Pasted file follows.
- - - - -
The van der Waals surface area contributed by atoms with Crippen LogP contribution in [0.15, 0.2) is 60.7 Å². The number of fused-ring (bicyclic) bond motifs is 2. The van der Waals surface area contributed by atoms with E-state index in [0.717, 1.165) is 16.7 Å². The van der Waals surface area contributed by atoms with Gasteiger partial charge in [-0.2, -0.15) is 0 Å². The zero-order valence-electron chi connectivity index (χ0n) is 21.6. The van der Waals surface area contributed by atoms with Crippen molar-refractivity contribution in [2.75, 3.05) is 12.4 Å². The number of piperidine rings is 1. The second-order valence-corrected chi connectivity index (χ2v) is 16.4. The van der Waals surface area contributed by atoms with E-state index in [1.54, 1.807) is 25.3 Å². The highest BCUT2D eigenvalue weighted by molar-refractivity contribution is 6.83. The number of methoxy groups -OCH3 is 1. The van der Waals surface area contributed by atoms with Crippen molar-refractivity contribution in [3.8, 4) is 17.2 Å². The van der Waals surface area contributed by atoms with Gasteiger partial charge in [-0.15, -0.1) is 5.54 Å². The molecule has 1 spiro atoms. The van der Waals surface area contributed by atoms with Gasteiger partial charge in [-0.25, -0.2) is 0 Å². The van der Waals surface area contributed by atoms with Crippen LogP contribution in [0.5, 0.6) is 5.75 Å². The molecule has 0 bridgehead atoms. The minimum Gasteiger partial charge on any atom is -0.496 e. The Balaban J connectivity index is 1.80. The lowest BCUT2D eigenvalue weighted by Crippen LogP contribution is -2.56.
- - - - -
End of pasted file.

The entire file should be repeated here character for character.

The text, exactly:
The van der Waals surface area contributed by atoms with Crippen LogP contribution in [0.15, 0.2) is 60.7 Å². The number of fused-ring (bicyclic) bond motifs is 2. The van der Waals surface area contributed by atoms with E-state index in [0.717, 1.165) is 16.7 Å². The van der Waals surface area contributed by atoms with Gasteiger partial charge in [-0.2, -0.15) is 0 Å². The zero-order valence-electron chi connectivity index (χ0n) is 21.6. The van der Waals surface area contributed by atoms with Crippen molar-refractivity contribution in [2.75, 3.05) is 12.4 Å². The number of piperidine rings is 1. The second-order valence-corrected chi connectivity index (χ2v) is 16.4. The van der Waals surface area contributed by atoms with E-state index in [1.54, 1.807) is 25.3 Å². The highest BCUT2D eigenvalue weighted by molar-refractivity contribution is 6.83. The number of methoxy groups -OCH3 is 1. The van der Waals surface area contributed by atoms with Crippen molar-refractivity contribution in [3.8, 4) is 17.2 Å². The van der Waals surface area contributed by atoms with Gasteiger partial charge in [-0.15, -0.1) is 5.54 Å². The molecule has 1 spiro atoms. The van der Waals surface area contributed by atoms with Gasteiger partial charge in [-0.25, -0.2) is 0 Å². The van der Waals surface area contributed by atoms with Crippen LogP contribution in [0.5, 0.6) is 5.75 Å². The molecule has 0 bridgehead atoms. The minimum Gasteiger partial charge on any atom is -0.496 e. The Balaban J connectivity index is 1.80. The lowest BCUT2D eigenvalue weighted by Crippen LogP contribution is -2.56.